And about 25 zip disks?

        And a SCSI G2 PCI card?

        and fedora still recognizes that card.....

        1. Anonymous Coward
          Anonymous Coward

          Re: Re. Zip disks

          In secure storage here although I'd have to really dig to find the SCSI card.

      3. Sandtitz Silver badge

        Re: Re. Zip disks

        I had the portable parallel port version (100MB) for a few years and never had any problems either.

      4. MonkeyCee

        Re: Re. Zip disks

        Yeah, my experience of Zip was that it was extremely reliable. But that turns out to be because we bought all our hardware at once, and it was the good stuff. Worked OK for people who had gotten used to treating floppies and stiffies with a bit of care and love, so straight into case after use.

      5. John Brown (no body) Silver badge

        Re: Re. Zip disks

        "I remember that mainly because I had a Zip drive from the original run (external SCSI) and it was dead reliable. Couldn't for the life of me understand why everyone else's Zip drives had so many problems..."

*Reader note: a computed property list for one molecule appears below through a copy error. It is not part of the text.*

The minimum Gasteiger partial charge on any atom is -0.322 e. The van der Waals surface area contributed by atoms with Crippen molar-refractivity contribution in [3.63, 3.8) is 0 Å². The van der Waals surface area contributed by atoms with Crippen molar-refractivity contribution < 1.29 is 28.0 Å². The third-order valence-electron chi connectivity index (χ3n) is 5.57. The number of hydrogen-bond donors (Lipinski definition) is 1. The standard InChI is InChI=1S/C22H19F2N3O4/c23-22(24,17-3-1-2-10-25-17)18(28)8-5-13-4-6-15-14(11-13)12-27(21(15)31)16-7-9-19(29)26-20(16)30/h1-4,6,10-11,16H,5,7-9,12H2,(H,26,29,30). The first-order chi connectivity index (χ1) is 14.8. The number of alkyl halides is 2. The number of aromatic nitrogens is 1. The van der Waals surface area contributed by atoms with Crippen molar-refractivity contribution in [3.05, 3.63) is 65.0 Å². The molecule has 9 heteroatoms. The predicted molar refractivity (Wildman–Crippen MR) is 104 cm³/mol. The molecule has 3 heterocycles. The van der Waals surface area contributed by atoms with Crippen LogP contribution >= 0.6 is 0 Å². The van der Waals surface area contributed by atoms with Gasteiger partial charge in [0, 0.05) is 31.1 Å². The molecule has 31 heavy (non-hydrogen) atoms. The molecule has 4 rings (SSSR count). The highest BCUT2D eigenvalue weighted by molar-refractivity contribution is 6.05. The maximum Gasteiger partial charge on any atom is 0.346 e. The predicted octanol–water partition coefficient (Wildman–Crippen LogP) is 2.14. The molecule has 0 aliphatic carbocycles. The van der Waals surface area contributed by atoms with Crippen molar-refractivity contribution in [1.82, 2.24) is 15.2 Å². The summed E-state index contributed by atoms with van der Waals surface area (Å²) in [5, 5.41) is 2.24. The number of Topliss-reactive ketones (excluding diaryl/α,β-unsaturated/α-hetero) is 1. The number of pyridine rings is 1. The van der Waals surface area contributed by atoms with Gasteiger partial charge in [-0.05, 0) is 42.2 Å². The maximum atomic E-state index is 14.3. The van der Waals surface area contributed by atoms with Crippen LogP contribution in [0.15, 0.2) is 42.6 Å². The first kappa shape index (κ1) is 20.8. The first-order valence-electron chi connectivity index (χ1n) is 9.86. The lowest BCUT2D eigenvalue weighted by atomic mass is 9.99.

Ah, that's probably why the SCSI one on my Amiga 1200 was so reliable then!

        (and looking after it properly, ie not dropping the disks, keeping them in their cases etc.)

    3. Fortycoats

      Re: Re. Zip disks

      I never found out the real cause, thanks!

      Imagine working in Tech Support for Iomega at the height of this problem (1998), and being ordered to tell customers "no it's not a design issue, we'll replace it under warranty". And you had to keep a straight face doing so......

      The response was usually, "fine I'll buy a SyQuest". Then CD-Writers became affordable, followed by USB sticks.

      Crikey, that was over 20 years ago....... get off my lawn!

      1. MarthaFarqhar

        Re: Re. Zip disks

        We still have machines with SuperDrives in, as well as blank media. USB superdrive is hanging around somewhere as well

        1. The Oncoming Scorn Silver badge

          Re: Re. Zip disks

          LS120 drives as used by myself (Salvaged one) & the Royal Marines.